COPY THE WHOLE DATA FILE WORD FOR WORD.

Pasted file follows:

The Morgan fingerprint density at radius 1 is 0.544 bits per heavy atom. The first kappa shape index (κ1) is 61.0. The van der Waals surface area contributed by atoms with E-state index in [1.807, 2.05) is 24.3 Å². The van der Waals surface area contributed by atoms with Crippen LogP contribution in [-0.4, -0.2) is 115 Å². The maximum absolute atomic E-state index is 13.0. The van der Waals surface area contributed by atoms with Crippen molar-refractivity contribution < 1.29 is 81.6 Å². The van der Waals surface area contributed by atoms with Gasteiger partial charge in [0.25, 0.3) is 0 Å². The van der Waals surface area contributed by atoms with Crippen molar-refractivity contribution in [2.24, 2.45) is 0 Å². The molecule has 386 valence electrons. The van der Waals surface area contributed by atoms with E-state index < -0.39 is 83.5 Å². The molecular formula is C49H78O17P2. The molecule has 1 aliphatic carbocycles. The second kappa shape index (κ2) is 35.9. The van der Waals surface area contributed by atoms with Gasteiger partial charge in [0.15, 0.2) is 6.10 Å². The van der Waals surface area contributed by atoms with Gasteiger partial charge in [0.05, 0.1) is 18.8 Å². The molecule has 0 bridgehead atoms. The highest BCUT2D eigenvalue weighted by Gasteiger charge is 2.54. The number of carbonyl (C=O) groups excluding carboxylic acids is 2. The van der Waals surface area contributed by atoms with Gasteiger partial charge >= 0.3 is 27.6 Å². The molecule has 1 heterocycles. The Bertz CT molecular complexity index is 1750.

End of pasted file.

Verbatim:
The Morgan fingerprint density at radius 1 is 0.544 bits per heavy atom. The first kappa shape index (κ1) is 61.0. The van der Waals surface area contributed by atoms with E-state index in [1.807, 2.05) is 24.3 Å². The van der Waals surface area contributed by atoms with Crippen LogP contribution in [-0.4, -0.2) is 115 Å². The maximum absolute atomic E-state index is 13.0. The van der Waals surface area contributed by atoms with Crippen molar-refractivity contribution < 1.29 is 81.6 Å². The van der Waals surface area contributed by atoms with Gasteiger partial charge in [0.25, 0.3) is 0 Å². The van der Waals surface area contributed by atoms with Crippen molar-refractivity contribution in [2.24, 2.45) is 0 Å². The molecule has 386 valence electrons. The van der Waals surface area contributed by atoms with E-state index < -0.39 is 83.5 Å². The molecular formula is C49H78O17P2. The molecule has 1 aliphatic carbocycles. The second kappa shape index (κ2) is 35.9. The van der Waals surface area contributed by atoms with Gasteiger partial charge in [0.15, 0.2) is 6.10 Å². The van der Waals surface area contributed by atoms with Gasteiger partial charge in [0.05, 0.1) is 18.8 Å². The molecule has 0 bridgehead atoms. The highest BCUT2D eigenvalue weighted by Gasteiger charge is 2.54. The number of carbonyl (C=O) groups excluding carboxylic acids is 2. The van der Waals surface area contributed by atoms with Gasteiger partial charge >= 0.3 is 27.6 Å². The molecule has 1 heterocycles. The Bertz CT molecular complexity index is 1750.